What are attachment disorders?
Attachment disorders are a group of conditions that affect the way children attach to their caregivers. They can be diagnosed in infancy, childhood, or even adulthood and may include a variety of different attachments, such as: insecure-avoidant attachment, secure-autonomous, disorganized/disoriented, resistant/ambivalent, preoccupied/dismissing, fearful/anxious, and dismissing/preoccupied.
The most common form of attachment disorder is insecure-avoidant attachment. It affects about 10% of all infants and toddlers. This type of attachment disorder causes an infant's caregiver to feel rejected when he or she reaches out for comfort from them.
As a result, the child learns not to seek closeness with others because he or she fears being hurt by rejection. The symptoms of insecure-avoidant attachment disorder usually appear during early toddlerhood. These behaviors often cause parents to become frustrated and angry at their young children. Some of the more obvious signs of insecure-avoidant attachment disorder include:
- Lack of eye contact
- Excessive shyness
- Difficulty sharing attention between parent and child
- Frequent tantrums
- Resistance to separation from mother or father
- Fearfulness around strangers
- Clinging behavior toward parents
Who is at risk for developing an attachment disorder?
Children who grow up without having had any consistent parental figures tend to be at greater risk for attachment disorders than those whose families provide adequate nurturing. In addition, children who experience abuse and/or neglect are also at increased risk for attachment disorders.
Other factors such as family history, temperament, genetics, and social support systems also play important roles in determining whether someone will develop an attachment disorder.
Brainwaves and attachment disorders
Attachment disorders have been linked to abnormal patterns of electrical activity in the brain. More specifically, researchers believe that these disorders arise as a consequence of altered functioning within certain areas of the brain.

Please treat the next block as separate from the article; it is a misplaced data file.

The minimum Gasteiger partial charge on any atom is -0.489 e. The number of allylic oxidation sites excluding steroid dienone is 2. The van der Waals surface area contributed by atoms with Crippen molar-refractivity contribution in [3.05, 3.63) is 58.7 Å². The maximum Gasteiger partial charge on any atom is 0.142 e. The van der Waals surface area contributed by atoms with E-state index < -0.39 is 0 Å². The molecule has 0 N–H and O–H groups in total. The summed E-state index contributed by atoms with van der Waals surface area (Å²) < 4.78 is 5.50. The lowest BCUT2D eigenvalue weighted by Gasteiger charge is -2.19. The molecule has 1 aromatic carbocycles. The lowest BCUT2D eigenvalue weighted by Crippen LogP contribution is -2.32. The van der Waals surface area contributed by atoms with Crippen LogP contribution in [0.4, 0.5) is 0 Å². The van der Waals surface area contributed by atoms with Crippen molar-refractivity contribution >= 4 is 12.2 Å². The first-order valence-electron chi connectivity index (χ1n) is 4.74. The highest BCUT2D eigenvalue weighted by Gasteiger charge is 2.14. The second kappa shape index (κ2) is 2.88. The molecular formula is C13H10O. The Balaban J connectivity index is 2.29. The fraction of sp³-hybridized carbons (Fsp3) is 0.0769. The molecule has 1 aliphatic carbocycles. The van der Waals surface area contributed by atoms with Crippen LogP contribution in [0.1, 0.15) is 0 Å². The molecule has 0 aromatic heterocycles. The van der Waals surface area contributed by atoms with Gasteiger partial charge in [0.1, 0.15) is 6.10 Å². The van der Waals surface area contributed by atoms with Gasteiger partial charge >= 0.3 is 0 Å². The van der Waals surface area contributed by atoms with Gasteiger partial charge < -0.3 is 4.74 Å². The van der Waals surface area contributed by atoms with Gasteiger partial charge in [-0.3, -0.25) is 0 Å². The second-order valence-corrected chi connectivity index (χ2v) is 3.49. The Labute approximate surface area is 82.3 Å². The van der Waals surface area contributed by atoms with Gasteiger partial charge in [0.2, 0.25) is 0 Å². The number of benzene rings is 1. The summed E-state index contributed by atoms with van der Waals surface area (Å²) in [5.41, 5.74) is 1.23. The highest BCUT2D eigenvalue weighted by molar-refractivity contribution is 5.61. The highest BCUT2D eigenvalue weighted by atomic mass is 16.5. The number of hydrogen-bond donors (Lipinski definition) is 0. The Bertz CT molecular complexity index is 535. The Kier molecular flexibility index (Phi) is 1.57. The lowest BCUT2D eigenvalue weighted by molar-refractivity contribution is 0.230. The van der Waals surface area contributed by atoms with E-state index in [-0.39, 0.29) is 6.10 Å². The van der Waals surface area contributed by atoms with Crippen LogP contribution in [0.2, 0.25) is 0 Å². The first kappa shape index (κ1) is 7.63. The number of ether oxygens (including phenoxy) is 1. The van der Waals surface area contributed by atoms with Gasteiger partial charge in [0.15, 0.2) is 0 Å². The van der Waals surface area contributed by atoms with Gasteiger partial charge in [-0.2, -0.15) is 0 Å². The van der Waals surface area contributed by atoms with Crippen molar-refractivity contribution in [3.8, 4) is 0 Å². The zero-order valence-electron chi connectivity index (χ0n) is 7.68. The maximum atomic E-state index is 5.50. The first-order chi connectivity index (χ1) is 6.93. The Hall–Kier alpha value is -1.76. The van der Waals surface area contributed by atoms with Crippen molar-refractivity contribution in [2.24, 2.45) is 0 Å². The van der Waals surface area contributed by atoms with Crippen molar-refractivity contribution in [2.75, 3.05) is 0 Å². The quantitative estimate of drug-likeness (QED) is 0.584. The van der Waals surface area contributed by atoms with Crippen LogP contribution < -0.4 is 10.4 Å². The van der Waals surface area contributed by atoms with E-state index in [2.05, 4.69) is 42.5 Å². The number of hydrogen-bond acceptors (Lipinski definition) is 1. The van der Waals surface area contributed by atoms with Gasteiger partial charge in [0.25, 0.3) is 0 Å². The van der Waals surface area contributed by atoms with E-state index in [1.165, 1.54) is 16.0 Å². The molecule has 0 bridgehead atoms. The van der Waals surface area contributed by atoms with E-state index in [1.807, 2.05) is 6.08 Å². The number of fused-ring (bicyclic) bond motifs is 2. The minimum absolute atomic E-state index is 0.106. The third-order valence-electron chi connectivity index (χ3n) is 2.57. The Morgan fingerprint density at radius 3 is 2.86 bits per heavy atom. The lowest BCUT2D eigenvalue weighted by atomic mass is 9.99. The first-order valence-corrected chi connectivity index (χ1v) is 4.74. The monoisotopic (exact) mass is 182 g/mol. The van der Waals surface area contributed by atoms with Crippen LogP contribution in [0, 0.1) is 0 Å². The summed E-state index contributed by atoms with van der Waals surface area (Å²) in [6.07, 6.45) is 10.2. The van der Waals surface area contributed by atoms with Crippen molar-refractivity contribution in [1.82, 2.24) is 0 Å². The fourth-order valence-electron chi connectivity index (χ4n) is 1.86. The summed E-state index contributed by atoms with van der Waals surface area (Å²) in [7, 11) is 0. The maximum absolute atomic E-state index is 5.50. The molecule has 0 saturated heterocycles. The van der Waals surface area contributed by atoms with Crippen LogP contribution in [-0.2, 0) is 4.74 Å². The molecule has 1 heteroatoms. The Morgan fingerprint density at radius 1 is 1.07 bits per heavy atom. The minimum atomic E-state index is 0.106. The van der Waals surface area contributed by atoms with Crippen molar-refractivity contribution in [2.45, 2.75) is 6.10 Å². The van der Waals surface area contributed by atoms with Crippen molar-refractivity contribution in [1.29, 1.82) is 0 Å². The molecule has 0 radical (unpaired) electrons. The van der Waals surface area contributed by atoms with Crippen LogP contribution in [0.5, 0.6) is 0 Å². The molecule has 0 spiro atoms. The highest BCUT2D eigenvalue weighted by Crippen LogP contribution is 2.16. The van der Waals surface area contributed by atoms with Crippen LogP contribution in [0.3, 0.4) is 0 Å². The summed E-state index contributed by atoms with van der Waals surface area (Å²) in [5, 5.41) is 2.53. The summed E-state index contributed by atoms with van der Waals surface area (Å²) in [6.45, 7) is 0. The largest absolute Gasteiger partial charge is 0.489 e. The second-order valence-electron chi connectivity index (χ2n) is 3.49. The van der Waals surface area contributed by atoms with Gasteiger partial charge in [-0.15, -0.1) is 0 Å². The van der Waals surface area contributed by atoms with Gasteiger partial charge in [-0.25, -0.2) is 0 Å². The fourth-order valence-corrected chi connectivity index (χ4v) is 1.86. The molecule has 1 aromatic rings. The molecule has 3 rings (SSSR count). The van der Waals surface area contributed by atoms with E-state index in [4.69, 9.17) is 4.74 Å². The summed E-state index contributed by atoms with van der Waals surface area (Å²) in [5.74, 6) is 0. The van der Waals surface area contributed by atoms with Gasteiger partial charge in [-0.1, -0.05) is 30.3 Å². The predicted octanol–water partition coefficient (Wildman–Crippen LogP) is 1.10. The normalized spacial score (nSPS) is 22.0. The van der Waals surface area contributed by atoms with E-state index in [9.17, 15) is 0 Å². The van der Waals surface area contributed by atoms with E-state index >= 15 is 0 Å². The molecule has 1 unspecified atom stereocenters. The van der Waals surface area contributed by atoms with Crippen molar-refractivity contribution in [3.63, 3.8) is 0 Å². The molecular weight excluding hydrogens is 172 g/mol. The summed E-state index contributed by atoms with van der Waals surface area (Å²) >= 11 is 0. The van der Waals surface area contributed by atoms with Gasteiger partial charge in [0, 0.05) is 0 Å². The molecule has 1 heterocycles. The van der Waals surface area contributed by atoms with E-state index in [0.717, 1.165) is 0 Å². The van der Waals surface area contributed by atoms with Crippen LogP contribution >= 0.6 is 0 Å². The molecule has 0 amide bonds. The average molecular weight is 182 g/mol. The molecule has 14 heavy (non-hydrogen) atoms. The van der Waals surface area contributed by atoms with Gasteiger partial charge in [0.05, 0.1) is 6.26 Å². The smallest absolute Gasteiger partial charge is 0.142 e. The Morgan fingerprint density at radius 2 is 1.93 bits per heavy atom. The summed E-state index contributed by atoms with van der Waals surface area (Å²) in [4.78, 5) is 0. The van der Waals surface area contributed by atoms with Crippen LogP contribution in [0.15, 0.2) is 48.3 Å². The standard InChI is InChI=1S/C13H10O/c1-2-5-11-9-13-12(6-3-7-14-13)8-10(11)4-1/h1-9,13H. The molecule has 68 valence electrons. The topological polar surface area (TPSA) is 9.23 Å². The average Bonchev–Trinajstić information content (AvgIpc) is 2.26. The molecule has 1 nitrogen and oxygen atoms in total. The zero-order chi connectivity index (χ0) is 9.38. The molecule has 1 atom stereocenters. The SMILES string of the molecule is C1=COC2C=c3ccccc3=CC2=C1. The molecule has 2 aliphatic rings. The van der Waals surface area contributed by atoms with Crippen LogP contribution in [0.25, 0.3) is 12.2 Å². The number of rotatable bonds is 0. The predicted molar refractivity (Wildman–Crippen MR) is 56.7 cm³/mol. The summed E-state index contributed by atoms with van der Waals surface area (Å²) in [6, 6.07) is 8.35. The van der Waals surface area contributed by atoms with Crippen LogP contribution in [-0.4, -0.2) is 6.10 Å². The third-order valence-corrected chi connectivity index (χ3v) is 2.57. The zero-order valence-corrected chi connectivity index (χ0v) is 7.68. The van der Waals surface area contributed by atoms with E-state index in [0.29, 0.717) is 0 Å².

For example, some studies suggest that people who suffer from avoidant attachment disorder tend to show increased levels of alpha waves while viewing images of faces expressing anger.
Other research has shown that individuals with anxious attachments exhibit decreased activation in the amygdala region of the brain. In contrast, those with resistant attached personalities seem to activate this area excessively.
How neurofeedback can help treat attachment disorders
In recent years, there has been growing interest in using bioelectrical signals to train patients' brains to function better.
Neurofeedback involves teaching subjects how to control specific aspects of their brainwave activity through feedback provided on computer monitors. By learning to regulate their own EEGs, patients learn to change the way they think and behave.
Studies supporting neurofeedback for attachment disorder
One study found that adults suffering from avoidant attachment disorder showed significant improvement after undergoing neurofeedback therapy. The study subjects were trained to increase beta wave activity in the frontal lobe and decrease alpha wave activity in the temporal lobes.
After completing the treatment program, participants reported feeling less stressed and having fewer negative thoughts than before starting the sessions.
Learn more about neurofeedback for attachment disorder treatment
If you’re interested in learning more about neurofeedback for attachment disorder treatment, reach out to us today at Braincode Centers. Our clinicians are here to help correct irregular brainwave patterns so you can successfully treat your disorder and alleviate your symptoms.
Contact us today to schedule a free consultation.